“As soon as I saw the bone under the microscope, I knew it was a really significant find,” says Robin Beck, the University of New South Wales paleontologist who carried out the research.

“It has very distinctive features that show it is an ‘ameridelphian’ marsupial, a group that until now was thought to be restricted to South America. It’s a bit like finding a fossil kangaroo in Brazil,” he says.

The bone was collected from the Tingamarra fossil site, near the small town of Murgon in southeastern Queensland. The discovery of a ‘South American’ marsupial shows that 55 million years ago Australia and South America shared at least one group of marsupials in common. At this time, Australia, South America and Antarctica were connected, which may have allowed marsupials to move between the continents.

“This shows that we’re still a long way from fully understanding the history of marsupials in Australia,” Robin says. “I think we can expect plenty more surprises like this in future.”

NSW State Finalist: Robin Beck, University of New South Wales


The dream of affordable personalised medicine is one step closer to reality as a Tasmanian scientist shrinks a drug-testing laboratory to a size of a hand.

Aliaa Shallan, a PhD student at the University of Tasmania’s school of chemistry, is developing a portable unit that can analyse the drug quinine, using a single drop of blood and costing only a few dollars per test.

“It is devices like this that will make the dream of personalised medicine affordable and dramatically change the quality of life of billions of people around the world,” Aliaa says.

“The challenge was to extract the drug without blood cells and proteins, for which I created nanofilters using controlled lightning; an electric field applied across a thin part of the device. The cost is the lowest among existing nanofabrication techniques,” Aliaa says.

Billions of people take prescription drugs every day but the optimum dose for each person can vary greatly. Personalised medicine accommodates these differences by tailoring the dose according to the drug level in the blood.

Aliaa says creating simple devices that can be used at home is the answer to measuring individual needs without compromising lifestyle. “One example is glucose meters but similar devices for other drugs like antiepileptics and antidepressants are not available,” she says.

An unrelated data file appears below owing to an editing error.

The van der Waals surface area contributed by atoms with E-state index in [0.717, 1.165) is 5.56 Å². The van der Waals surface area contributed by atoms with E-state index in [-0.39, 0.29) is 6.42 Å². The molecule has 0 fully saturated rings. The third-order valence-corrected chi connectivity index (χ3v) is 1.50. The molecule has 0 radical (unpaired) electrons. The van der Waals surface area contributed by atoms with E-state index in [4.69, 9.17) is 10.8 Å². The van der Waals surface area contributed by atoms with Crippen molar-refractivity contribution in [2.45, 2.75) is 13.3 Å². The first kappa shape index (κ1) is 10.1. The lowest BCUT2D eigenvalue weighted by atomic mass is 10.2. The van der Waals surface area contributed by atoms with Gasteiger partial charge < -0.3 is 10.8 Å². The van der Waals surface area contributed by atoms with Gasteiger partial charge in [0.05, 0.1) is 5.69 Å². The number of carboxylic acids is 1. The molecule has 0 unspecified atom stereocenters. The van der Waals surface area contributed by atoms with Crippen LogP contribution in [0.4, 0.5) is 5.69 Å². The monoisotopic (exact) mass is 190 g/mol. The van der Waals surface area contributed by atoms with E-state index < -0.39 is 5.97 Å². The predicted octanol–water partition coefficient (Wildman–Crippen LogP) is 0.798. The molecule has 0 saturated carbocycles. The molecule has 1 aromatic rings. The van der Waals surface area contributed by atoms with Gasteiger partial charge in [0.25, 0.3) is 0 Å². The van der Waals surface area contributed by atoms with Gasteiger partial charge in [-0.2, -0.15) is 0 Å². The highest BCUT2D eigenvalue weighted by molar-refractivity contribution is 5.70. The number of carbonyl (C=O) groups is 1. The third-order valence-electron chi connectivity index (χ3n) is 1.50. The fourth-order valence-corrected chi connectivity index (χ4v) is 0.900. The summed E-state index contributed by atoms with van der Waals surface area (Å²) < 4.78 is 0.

The next step in her research will be to apply her method to other approved drugs and to engineer the device for commercialisation.

Tasmania State Finalist: Aliaa Shallan, University of Tasmania

Patrick Mitchell

Trees can die of hunger, as well as thirst, when they succumb to drought, a Tasmanian scientist has found.

Dr Patrick Mitchell, of the CSIRO, has discovered that drought affects two different parts of a tree’s life support system, which can lead to the tree’s demise.

“We previously thought that trees die when their plumbing system collapses.  My research shows that a tree can potentially starve to death from a lack of stored sugars,” says Patrick.

“Understanding how trees respond to drought is fundamental to predicting which species will be most at risk from climate change and how much carbon they will be able to absorb from the atmosphere into the future,” he says.

As part of his research, Patrick imposed drought conditions on some common forest species and tracked the changes in key attributes of their life-support system.  The study showed that different tree species have different ways of coping with drought.

“We found that the eucalypt species squander their dwindling water supply quickly and eventually die from thirst.  The more conservative pine species studied, survived longer by reducing water loss, but used up its sugar reserves in the process,” he says.

Drought can affect the health of forests across the globe and recent episodes of widespread tree die-off in Australia and overseas highlight the need for understanding how and when trees die.

“This work shows that both the tree species and the type of drought it encounters can determine survival,” Patrick says.

Tasmania State Finalist: Patrick Mitchell, CSIRO


Farmers have lent their voices to restoration efforts of a land once considered Darwin’s evolutionary blank canvas.

Mandy Trueman, a Perth ecologist, interviewed farmers in the Galapagos Islands to gather historical details that might help efforts to conserve the island’s special biodiversity, much of which has been lost to agricultural clearing and introduced species.

“I meshed farmers’ knowledge with historical accounts and aerial photographs to map and describe the Galapagos vegetation that existed before humans made major changes. Unfortunately, some parts of the Galapagos Islands have been radically transformed by agricultural clearing and introduced species and now bear little resemblance to their native state,” says Mandy, a PhD student at The University of Western Australia.

Mandy spent four years living in the Galapagos Islands, where she witnessed restoration projects aiming to repair the damage and to protect iconic species, but she noticed that not all of this work was successful.

She spoke to farmers in an effort to gain information that could help land managers restore resilient combinations of plant species and prevent further extinction of unique Galapagos species.